Like most Americans, my first experience with figs was in the form of a cookie. Fig Newtons were one of the first “mass-produced” cookies, first made in 1891 and still popular today. This famous soft cookie with its fig jam filling was a favorite of my grandfather. I was never wild about them because I didn’t like the little seeds that got stuck between my teeth, but I still remember them fondly.
Many years later, after I’d moved to Alaska, I became aware that fresh figs were something very special. I had a friend in California who raved about the fresh figs he was eating from the tree in his yard. He decided to surprise me and mail me some. Unfortunately, by the time I got them and opened the box, they were a wretched, moldy mess.
It was perhaps another decade before I actually got to sample some fresh figs. They were even better than my friend had described! Luscious, and succulent, with an unusual texture: firmer toward the outside of the fruit, squishy and sweet in the center. Now I await the arrival of fresh figs each summer with keen anticipation, and can easily eat a pint of them in a sitting.
My high regard for figs was apparently shared by Stone Age humans. It has been recently discovered that figs were being propagated over 11,000 years ago, making them the world’s earliest cultivated food.
The season for figs runs from early summer to early fall. The most common variety you will see in local stores is the Black Mission fig. We also occasionally get green figs here, either the Kadota variety or Calimyrnas.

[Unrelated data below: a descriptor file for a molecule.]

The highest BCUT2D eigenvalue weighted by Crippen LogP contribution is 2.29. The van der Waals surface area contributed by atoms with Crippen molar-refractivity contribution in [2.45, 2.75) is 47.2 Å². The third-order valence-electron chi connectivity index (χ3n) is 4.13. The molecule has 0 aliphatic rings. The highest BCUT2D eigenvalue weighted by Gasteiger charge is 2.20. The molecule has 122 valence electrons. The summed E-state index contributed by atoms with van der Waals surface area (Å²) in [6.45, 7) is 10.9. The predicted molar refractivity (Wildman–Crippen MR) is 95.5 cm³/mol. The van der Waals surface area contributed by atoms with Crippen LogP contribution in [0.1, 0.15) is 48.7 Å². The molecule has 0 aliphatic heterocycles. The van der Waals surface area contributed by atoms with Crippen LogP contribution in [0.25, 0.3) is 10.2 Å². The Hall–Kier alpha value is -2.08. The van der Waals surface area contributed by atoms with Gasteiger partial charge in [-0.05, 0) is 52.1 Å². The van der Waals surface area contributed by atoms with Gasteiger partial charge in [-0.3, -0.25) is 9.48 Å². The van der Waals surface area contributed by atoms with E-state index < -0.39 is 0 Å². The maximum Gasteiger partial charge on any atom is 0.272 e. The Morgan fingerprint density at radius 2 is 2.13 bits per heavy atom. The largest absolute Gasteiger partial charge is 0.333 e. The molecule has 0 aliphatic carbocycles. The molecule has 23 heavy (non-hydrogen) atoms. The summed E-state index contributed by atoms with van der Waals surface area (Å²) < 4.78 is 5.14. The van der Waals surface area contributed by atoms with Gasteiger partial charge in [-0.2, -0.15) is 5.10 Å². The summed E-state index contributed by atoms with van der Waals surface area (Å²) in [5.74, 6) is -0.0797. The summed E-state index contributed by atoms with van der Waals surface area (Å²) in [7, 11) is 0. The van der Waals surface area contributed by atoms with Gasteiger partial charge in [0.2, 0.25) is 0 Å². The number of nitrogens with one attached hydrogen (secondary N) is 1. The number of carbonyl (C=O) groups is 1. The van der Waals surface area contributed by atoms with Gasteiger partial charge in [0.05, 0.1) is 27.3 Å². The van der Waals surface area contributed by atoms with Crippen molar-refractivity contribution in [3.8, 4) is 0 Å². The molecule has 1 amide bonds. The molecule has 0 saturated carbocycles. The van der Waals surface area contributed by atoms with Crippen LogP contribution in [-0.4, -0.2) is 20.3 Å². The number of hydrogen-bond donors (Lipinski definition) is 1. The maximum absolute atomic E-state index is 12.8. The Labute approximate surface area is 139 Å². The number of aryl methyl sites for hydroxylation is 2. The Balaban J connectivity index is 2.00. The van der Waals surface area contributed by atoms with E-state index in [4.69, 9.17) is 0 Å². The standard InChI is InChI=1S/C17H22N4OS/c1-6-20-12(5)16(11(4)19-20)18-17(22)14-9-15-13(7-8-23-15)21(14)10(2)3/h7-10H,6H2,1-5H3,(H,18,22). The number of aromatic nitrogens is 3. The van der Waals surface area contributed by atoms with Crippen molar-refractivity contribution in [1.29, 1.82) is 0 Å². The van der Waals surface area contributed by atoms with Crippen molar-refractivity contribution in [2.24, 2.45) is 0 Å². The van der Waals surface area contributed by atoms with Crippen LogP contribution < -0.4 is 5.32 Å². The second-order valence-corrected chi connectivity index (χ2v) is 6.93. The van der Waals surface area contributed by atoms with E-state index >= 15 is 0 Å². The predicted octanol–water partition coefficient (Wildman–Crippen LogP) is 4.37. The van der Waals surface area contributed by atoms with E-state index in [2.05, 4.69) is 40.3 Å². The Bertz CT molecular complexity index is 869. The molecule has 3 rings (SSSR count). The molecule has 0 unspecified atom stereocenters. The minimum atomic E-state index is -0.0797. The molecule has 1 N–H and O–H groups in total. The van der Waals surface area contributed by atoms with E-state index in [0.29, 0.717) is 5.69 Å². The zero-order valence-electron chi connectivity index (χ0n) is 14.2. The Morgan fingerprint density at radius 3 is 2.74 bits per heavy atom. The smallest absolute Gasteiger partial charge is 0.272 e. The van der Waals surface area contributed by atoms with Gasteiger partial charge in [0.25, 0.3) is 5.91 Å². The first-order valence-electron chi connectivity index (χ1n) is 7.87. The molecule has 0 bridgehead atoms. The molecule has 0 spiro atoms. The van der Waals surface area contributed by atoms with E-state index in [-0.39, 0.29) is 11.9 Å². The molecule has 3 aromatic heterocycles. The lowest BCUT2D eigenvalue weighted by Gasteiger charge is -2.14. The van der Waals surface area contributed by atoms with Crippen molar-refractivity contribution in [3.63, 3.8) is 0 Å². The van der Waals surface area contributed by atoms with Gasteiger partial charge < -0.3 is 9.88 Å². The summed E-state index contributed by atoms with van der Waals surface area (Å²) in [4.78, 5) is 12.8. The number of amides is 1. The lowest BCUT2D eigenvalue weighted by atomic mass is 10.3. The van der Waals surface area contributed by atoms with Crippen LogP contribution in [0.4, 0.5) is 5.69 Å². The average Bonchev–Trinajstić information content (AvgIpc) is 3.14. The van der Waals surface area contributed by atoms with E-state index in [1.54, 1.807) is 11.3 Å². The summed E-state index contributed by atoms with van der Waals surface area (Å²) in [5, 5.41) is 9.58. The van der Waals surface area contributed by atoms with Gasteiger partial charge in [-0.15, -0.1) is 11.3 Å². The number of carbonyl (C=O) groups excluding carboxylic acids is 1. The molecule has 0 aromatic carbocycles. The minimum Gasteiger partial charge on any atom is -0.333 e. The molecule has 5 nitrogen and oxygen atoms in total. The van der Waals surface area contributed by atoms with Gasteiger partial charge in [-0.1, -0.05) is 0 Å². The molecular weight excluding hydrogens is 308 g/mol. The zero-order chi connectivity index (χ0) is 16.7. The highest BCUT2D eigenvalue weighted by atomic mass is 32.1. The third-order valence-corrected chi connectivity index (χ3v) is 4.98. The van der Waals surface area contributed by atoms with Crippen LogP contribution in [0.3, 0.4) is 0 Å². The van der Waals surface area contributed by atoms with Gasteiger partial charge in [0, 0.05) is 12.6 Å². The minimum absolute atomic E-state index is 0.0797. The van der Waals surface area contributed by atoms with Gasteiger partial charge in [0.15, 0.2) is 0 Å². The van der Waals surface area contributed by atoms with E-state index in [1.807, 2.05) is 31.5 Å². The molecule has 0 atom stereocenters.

Calimyrna figs have an interesting story behind them. They are of the Smyrna variety of figs native to the Mediterranean area and were originally imported to California from Turkey over 100 years ago. The trees were planted and tended for 20 years. Despite being healthy, they never bore fruit.
The frustrated growers finally discovered that the Smyrna fig trees, which are female, only bear fruit when they are pollinated by tiny wasps. These wasps spend the first part of their life in the male tree, a non-fruit bearing “wild” fig tree called the caprifig. They carry the pollen from the male caprifig tree, where they hatch, to the Smyrna tree. Once the growers were able to establish caprifigs and their associated wasps to pollinate their trees, they bore abundantly.
Of all the common fruits, figs have the highest sugar content. Dried figs have more fiber than prunes, and more calcium than cow’s milk. Figs are said to aid digestion by soothing and cleansing the intestine. Fresh figs are exceedingly perishable and are available only seasonally.
When buying, look for plump figs that are a little soft to the touch. If they are starting to shrivel a bit they can still be quite tasty. If they are on the firm side, they will ripen if left for a day or two at room temperature. Don’t leave them too long though, or they will spoil!
The following is a recipe created by Thomas Keller, chef and owner of the the French Laundry in Nappa Valley, California, considered by some to be the best restaurant in America.
Herb Roasted Black Mission Figs with Prosciutto di Parma
12 large (or 24 small) ripe figs, preferable Black Mission
2 sprigs fresh rosemary
2 shallots, thinly sliced
1 bay leaf 2 tablespoons extra-virgin olive oil
2 tablespoons balsamic vinegar
12 thin slices prosciutto di Parma
Preheat oven to 450. Place the whole figs in a 12-inch skillet. Add the rosemary, shallots and bay leaf and drizzle with the olive oil. Cook, shaking the pan occasionally, over medium heat for 5 minutes. Transfer the pan to the oven and bake for 10 minutes, shaking the pan twice. Remove from the oven and arrange figs on 6 serving plates. Discard the rosemary and bay leaf. Whisk the vinegar into the skillet and cook over medium heat just until warmed through. Drizzle the figs with the liquid and drape the prosciutto slices over them. Serve immediately.